Vaping is Extinguished, For Now
On September 24, 2019, Governor Baker declared a public health emergency in the Commonwealth due to the increasing incidence of a lung disease that appears to be associated with the use of e-cigarettes and vaping products. Pursuant to this declaration, the Commissioner of the Massachusetts Department of Public Health (DPH) issued an Order that prohibits the sale and public display of all vaping products in retail establishments. This prohibition includes all flavored and non-flavored vaping products, including products used to vape tetrahydrocannabinol (THC) or any other cannabinoid. It bans the sale and public display of products including e-cigarettes, e-cigars, e-pipes, vape pens, hookah pens, and any other similar device that relies on vaporization or aerosolization, and also bans the sale and display of any component, part or accessory to these products, even if sold separately.
The Order took effect immediately and is in force through January 25, 2020, with the possibility of an extension thereafter. Retailers were required to remove all vaping products from display and to stop selling all vaping products and accessories. While the Order is in effect, DPH and any local Board of Health or authorized health agent may take enforcement action to ensure compliance.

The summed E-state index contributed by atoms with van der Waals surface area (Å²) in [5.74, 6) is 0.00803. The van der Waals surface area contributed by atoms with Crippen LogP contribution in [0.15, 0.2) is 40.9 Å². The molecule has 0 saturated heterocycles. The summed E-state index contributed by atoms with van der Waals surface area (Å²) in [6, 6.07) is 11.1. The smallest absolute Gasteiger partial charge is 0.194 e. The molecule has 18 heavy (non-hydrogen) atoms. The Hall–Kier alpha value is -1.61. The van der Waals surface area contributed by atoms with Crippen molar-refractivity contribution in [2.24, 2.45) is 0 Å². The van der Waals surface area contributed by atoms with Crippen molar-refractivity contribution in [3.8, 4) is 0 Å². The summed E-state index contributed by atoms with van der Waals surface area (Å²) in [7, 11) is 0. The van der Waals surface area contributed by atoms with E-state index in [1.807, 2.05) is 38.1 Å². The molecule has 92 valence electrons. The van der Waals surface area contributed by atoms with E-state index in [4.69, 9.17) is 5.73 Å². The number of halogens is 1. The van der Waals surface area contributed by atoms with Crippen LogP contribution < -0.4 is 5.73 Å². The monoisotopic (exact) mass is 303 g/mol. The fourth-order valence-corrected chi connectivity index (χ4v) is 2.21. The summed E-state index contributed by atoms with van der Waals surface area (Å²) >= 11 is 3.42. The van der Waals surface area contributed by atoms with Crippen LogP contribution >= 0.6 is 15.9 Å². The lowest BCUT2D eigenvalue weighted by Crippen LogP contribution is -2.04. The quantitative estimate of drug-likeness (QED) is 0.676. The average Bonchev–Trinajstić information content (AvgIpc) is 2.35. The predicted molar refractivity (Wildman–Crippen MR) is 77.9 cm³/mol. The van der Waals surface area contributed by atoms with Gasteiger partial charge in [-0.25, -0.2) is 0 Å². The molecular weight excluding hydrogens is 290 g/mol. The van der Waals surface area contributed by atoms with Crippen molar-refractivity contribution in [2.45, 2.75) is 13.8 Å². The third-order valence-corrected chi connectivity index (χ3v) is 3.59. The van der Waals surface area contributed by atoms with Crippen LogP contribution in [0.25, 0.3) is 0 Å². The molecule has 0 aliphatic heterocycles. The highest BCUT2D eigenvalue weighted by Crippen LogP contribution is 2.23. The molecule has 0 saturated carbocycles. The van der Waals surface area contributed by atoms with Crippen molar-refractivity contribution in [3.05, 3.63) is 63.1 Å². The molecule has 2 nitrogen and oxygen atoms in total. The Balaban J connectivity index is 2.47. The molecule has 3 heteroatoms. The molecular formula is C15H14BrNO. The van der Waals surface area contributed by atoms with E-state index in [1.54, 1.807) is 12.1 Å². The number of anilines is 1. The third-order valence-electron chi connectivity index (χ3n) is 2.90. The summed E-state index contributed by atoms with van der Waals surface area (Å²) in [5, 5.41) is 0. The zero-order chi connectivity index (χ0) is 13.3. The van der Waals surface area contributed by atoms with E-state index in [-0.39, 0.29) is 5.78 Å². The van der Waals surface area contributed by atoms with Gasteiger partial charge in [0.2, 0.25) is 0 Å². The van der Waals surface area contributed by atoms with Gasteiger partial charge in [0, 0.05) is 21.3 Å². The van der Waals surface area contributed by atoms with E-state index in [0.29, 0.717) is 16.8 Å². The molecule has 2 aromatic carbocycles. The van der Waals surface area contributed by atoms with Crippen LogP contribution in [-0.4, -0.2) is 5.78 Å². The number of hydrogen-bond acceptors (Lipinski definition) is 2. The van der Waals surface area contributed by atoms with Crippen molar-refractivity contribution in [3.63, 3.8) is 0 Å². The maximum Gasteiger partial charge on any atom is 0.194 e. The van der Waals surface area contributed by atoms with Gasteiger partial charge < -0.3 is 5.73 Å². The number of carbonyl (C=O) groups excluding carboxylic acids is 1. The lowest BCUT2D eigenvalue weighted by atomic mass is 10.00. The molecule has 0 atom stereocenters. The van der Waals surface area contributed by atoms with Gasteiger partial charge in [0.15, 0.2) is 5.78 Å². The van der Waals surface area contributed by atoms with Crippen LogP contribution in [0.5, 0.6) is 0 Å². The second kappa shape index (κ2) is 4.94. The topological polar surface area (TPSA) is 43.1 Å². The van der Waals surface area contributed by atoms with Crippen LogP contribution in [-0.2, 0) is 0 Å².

Local Boards of Health have been asked to issue cease and desist orders to retailers who continue to display or sell vaping products, and to revisit retailers within 24 hours of issuing such an order to ensure compliance. DPH has advised retailers that a failure to comply with the Order may result in fines, seizure of vaping products, or other penalties. The Order provides that it may be enforced as provided in M.G.L. c.111, §31, and by injunction through proceedings initiated in the Superior Court. Such enforcement may include the maximum allowable fine under the statute, with violations calculated on a per item and per transaction basis, punishable cumulatively.